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1UP Article: A Day in the Life of Nobuo Uematsu

This is a good interview. I took some of the more interesting parts of the interview and posted them below.

The full interview:

Here are some parts of it:

1UP: What are your distinct memories of those days, the early 80's or mid-80's? Because when you really look back at it between Amano-san, Sakaguchi-san, and yourself, it was almost like the Beatles of Japanese development. Amano-san already had an established career, but as an individual he was also beginning to take off at that point. So this game really exploded things for you guys. And you even look at the back of this [Blue Dragon] packaging and it says, "Legendary RPG-creator Hironobu Sakaguchi. Renowned character designer" -- well, this is [Dragon Ball creator] Akira Toriyama -- "and famed music composer Nobuo Uematsu." So each core creator -- the three of you -- have gone on to achieve kind of a legendary status, but back then it was much simpler. What were some of your memories of the beginning of the Final Fantasy days?

NU: Well first of all, I never knew that the Final Fantasy we know today was going to be what it is when we started working on the first one. So that's already a huge accomplishment and a big surprise if we look back at where we started back in the 80's. At that time, the president of Square was considering using Japanese artists or a group to fulfill the music role for Final Fantasy. It would have been like a collaboration that you see with a lot of Japanese titles today with the artists singing the theme song. And I was OK with this, but at the same time Sakaguchi-san had told me that I should go ahead and create the music for it, so I went ahead and did that.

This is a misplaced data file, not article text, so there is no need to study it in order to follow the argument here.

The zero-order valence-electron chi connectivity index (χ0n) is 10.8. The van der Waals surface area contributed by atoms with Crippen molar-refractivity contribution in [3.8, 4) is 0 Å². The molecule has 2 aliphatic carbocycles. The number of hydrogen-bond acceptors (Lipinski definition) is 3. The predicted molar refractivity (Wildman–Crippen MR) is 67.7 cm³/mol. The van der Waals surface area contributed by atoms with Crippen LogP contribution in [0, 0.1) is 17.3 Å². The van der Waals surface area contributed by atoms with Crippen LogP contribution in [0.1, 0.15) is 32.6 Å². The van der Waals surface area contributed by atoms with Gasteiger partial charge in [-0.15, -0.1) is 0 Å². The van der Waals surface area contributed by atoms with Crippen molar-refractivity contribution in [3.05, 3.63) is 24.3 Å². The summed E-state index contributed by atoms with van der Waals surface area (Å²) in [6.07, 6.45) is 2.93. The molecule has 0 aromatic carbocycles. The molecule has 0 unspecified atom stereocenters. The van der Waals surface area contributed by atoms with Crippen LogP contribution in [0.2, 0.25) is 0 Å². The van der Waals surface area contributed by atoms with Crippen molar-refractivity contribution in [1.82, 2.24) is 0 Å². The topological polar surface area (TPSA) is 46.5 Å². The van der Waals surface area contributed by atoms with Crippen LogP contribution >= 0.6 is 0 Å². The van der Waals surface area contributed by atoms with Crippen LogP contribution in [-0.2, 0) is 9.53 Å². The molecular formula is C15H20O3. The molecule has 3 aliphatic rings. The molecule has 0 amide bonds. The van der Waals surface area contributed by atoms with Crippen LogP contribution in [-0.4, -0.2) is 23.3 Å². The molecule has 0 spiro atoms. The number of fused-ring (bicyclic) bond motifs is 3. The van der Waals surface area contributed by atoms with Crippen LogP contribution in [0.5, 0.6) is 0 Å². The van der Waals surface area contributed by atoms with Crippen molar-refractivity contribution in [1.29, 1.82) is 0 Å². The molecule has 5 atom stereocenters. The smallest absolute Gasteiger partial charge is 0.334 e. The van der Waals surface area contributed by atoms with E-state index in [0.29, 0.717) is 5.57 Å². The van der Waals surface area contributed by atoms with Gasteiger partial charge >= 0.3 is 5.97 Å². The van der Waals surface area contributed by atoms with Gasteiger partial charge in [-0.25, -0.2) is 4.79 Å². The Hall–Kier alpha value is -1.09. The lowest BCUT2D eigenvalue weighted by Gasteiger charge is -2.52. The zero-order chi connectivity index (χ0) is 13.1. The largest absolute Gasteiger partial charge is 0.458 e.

And there was another story about when Sakaguchi-san actually went out and picked up the completed game the day it came back from the production facilities. The company was already about to fold. If this wasn't going to be a success it might have collapsed and gone bankrupt. These weren't the glory days at Square. So, Sakaguchi-san, knowing that Dragon Quest was selling really well and there was this genre called 'role-playing games' that was gaining a lot of popularity (and we knew we could do something with the Famicom), pretty much begged the company to allow him to make his dream project. And said "If this is going to be the final project, I don't care." So that's why we all know how the name Final Fantasy came to be.

1UP: First fantasy.

NU: [Laughs] The business side of the company, after taking a look at the completed product, said, "This is only going to sell so much." And I don't remember exactly what the number was but the forecast was around 200,000. Sakaguchi was really upset with that number, and he said, "No, I definitely want at least half a million made." But the company still came back and said, "No, we're putting a limit at 200,000." So what he did was in the first pack that came from the production facility, he took every single ROM to every publication that was out there at that time, and he basically did his own PR with the first Final Fantasy. So I considered him a very strong and brave man at that time for him to have gone out and done his own PR for his game. That was a moment we probably won't forget.

The one thing I can say from that is that he must have had full confidence in his product -- in his game -- because putting aside the PR people and the sales and marketing people, he just did it himself.


1UP: It must have been really inspiring to work with someone like Sakaguchi-san because it seems like without his determination, especially at such an embryonic time for video was really courageous for him to put it all out there, and he believed in it. Looking back do you feel grateful having been able to work with him, because without that kind of determination -- without him being the point man -- who knows what would have happened to everything else?